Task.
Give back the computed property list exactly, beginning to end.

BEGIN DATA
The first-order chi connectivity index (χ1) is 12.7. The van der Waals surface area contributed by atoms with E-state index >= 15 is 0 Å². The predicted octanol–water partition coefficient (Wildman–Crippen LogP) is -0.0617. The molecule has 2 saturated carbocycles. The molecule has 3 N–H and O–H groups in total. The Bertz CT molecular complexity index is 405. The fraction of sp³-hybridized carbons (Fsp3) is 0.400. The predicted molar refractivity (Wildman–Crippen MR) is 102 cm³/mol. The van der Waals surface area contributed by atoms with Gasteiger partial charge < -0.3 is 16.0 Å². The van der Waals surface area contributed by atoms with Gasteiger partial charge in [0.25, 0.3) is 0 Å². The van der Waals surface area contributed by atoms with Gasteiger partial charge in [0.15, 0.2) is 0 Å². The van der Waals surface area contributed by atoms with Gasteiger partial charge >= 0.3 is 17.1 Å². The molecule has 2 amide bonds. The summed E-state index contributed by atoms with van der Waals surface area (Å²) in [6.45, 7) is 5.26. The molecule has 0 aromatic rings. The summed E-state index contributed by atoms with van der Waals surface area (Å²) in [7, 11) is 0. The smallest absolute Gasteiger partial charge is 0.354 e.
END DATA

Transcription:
The first-order chi connectivity index (χ1) is 12.7. The van der Waals surface area contributed by atoms with E-state index >= 15 is 0 Å². The predicted octanol–water partition coefficient (Wildman–Crippen LogP) is -0.0617. The molecule has 2 saturated carbocycles. The molecule has 3 N–H and O–H groups in total. The Bertz CT molecular complexity index is 405. The fraction of sp³-hybridized carbons (Fsp3) is 0.400. The predicted molar refractivity (Wildman–Crippen MR) is 102 cm³/mol. The van der Waals surface area contributed by atoms with Gasteiger partial charge < -0.3 is 16.0 Å². The van der Waals surface area contributed by atoms with Gasteiger partial charge in [0.25, 0.3) is 0 Å². The van der Waals surface area contributed by atoms with Gasteiger partial charge in [0.15, 0.2) is 0 Å². The van der Waals surface area contributed by atoms with Gasteiger partial charge >= 0.3 is 17.1 Å². The molecule has 2 amide bonds. The summed E-state index contributed by atoms with van der Waals surface area (Å²) in [6.45, 7) is 5.26. The molecule has 0 aromatic rings. The summed E-state index contributed by atoms with van der Waals surface area (Å²) in [7, 11) is 0. The smallest absolute Gasteiger partial charge is 0.354 e.